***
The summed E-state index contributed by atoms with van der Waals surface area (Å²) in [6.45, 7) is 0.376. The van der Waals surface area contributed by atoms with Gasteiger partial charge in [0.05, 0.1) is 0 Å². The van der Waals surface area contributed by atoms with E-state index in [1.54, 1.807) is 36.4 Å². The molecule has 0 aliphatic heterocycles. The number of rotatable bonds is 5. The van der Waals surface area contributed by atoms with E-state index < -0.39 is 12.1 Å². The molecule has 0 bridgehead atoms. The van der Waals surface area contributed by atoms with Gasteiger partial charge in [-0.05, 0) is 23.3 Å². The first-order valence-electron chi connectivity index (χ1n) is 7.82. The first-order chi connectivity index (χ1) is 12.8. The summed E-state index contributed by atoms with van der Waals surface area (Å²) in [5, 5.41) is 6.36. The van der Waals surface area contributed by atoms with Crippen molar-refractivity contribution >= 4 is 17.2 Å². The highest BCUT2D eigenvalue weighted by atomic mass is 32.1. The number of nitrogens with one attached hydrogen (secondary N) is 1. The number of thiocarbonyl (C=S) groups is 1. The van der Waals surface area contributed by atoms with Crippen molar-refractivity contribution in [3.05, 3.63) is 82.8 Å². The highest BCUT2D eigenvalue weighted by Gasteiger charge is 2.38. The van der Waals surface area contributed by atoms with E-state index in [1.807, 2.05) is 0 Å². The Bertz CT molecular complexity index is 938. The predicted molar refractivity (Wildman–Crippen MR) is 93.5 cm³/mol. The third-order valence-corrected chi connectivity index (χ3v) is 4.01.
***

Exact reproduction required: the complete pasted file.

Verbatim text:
The summed E-state index contributed by atoms with van der Waals surface area (Å²) in [6.45, 7) is 0.376. The van der Waals surface area contributed by atoms with Gasteiger partial charge in [0.05, 0.1) is 0 Å². The van der Waals surface area contributed by atoms with E-state index in [1.54, 1.807) is 36.4 Å². The molecule has 0 aliphatic heterocycles. The number of rotatable bonds is 5. The van der Waals surface area contributed by atoms with E-state index < -0.39 is 12.1 Å². The molecule has 0 bridgehead atoms. The van der Waals surface area contributed by atoms with Gasteiger partial charge in [-0.05, 0) is 23.3 Å². The first-order valence-electron chi connectivity index (χ1n) is 7.82. The first-order chi connectivity index (χ1) is 12.8. The summed E-state index contributed by atoms with van der Waals surface area (Å²) in [5, 5.41) is 6.36. The van der Waals surface area contributed by atoms with Crippen molar-refractivity contribution >= 4 is 17.2 Å². The highest BCUT2D eigenvalue weighted by atomic mass is 32.1. The number of nitrogens with one attached hydrogen (secondary N) is 1. The number of thiocarbonyl (C=S) groups is 1. The van der Waals surface area contributed by atoms with Crippen molar-refractivity contribution in [3.05, 3.63) is 82.8 Å². The highest BCUT2D eigenvalue weighted by Gasteiger charge is 2.38. The van der Waals surface area contributed by atoms with E-state index in [1.807, 2.05) is 0 Å². The Bertz CT molecular complexity index is 938. The predicted molar refractivity (Wildman–Crippen MR) is 93.5 cm³/mol. The third-order valence-corrected chi connectivity index (χ3v) is 4.01.